Ann McCracken explains different definitions of what mental health means for you and your employees.
For some time, I have realised that there is confusion in the term “mental health”.
What is your definition of this topic?
WHO define it as:
“A person’s overall emotional and psychological condition”.
This seems to me very generalised, requiring an adjective like good or poor to identify further approach, need for help or encouragement to acknowledge wellness.
The Equality Act of 2010 defines it as:
“A state of emotional and psychological well-being in which an individual is able to use their cognitive and emotional capabilities, function in society, and meet the ordinary demands of everyday life”.
MIND has a similar definition and both suggest an effective state of well-being and functioning.
This leads me to suggest a visual representation as follows:
Mental ill Health is not just about the serious, long term conditions like Anxiety, Asperger’s Syndrome, Attention Deficit/Hyperactivity (ADHD/ADD), Bipolar, Chronic Stress , Depression, Dissociation, Eating Disorders and Generalized Anxiety Disorder as well as Obsessive-Compulsive Personality issues, Panic Attacks, phobias, Post Traumatic Stress Disorder (PTSD), Schizophrenia and Social Phobia which would cluster on the left side of the spectrum above.
Short term conditions like becoming withdrawn, increased negative thinking, inflexibility, poor time management, feeling overwhelmed and a sense of being unable to cope, would cluster in the middle band of the above spectrum.
Mental Wellbeing is a state of positivity where life’s challenges are ‘doable’ and a feeling of happiness is experienced regularly.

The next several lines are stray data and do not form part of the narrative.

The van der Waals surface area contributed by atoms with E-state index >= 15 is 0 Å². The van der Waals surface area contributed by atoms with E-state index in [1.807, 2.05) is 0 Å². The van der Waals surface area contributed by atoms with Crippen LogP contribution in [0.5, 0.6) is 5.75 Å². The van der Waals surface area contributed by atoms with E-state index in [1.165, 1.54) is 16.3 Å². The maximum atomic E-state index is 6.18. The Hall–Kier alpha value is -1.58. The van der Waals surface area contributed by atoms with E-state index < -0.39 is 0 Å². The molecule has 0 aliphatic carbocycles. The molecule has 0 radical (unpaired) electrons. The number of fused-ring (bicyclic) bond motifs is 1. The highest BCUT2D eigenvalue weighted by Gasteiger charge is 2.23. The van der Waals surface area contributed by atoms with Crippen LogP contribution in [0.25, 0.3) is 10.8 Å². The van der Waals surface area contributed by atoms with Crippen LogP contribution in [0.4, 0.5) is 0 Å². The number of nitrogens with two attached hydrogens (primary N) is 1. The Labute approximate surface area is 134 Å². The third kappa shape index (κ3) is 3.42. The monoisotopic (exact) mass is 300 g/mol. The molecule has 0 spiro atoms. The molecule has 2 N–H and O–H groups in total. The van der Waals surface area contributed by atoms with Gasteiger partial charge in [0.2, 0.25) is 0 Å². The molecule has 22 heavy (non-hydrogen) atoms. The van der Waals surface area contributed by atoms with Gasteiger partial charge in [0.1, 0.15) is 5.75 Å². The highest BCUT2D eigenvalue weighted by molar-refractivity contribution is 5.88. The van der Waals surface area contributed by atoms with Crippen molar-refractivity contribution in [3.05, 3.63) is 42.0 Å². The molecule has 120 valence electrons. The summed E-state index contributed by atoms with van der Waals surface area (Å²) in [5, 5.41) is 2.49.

Using this model helps us to appreciate that life is a sliding scale – some people meander in the green/purple area and other in the purple red zone and with support and appropriate help it is possible to move from red, through purple to green.
I find this a positive way to work with one to one clients and it is a well-received explanation in my training courses on this subject for managers and their colleagues. Words are important, particularly words that define individuals and in this topic, the opportunity for mobility gives hope to those who want to change their state and understanding to those who feel their mood has lost its sparkle.
Sometimes it is challenging to take responsibility for your mood, but when it comes to making a change, the individual is the only person who can pick up a self-help book, visit a doctor or therapist and begin to move from mental ill health to mental wellbeing.
Join Ann McCraken, the author of this blog, at the Health @ Work Summit in June, to discuss mental ill health in the workplace.
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